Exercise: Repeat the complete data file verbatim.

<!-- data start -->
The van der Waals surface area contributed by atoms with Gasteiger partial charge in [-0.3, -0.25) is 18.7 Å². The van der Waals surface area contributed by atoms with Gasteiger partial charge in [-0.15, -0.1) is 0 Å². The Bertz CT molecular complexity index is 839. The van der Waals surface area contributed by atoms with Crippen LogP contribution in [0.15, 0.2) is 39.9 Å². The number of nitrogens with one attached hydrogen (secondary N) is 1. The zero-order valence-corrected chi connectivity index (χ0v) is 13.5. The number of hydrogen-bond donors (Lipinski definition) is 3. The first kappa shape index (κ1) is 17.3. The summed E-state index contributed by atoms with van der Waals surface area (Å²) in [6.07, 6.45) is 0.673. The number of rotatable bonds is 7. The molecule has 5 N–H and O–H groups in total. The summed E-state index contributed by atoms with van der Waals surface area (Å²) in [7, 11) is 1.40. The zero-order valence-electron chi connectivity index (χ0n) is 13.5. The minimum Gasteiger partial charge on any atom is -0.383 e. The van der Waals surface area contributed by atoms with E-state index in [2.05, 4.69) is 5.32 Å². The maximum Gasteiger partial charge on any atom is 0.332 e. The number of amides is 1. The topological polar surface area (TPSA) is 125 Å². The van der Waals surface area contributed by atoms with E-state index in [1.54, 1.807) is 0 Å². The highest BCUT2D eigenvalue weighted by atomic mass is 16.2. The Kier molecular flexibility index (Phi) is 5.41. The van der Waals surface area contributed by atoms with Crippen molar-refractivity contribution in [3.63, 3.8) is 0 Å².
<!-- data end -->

The van der Waals surface area contributed by atoms with Gasteiger partial charge in [-0.3, -0.25) is 18.7 Å². The van der Waals surface area contributed by atoms with Gasteiger partial charge in [-0.15, -0.1) is 0 Å². The Bertz CT molecular complexity index is 839. The van der Waals surface area contributed by atoms with Crippen LogP contribution in [0.15, 0.2) is 39.9 Å². The number of nitrogens with one attached hydrogen (secondary N) is 1. The zero-order valence-corrected chi connectivity index (χ0v) is 13.5. The number of hydrogen-bond donors (Lipinski definition) is 3. The first kappa shape index (κ1) is 17.3. The summed E-state index contributed by atoms with van der Waals surface area (Å²) in [6.07, 6.45) is 0.673. The number of rotatable bonds is 7. The molecule has 5 N–H and O–H groups in total. The summed E-state index contributed by atoms with van der Waals surface area (Å²) in [7, 11) is 1.40. The zero-order valence-electron chi connectivity index (χ0n) is 13.5. The minimum Gasteiger partial charge on any atom is -0.383 e. The van der Waals surface area contributed by atoms with E-state index in [2.05, 4.69) is 5.32 Å². The maximum Gasteiger partial charge on any atom is 0.332 e. The number of amides is 1. The topological polar surface area (TPSA) is 125 Å². The van der Waals surface area contributed by atoms with E-state index in [1.54, 1.807) is 0 Å². The highest BCUT2D eigenvalue weighted by atomic mass is 16.2. The Kier molecular flexibility index (Phi) is 5.41. The van der Waals surface area contributed by atoms with Crippen molar-refractivity contribution in [3.63, 3.8) is 0 Å².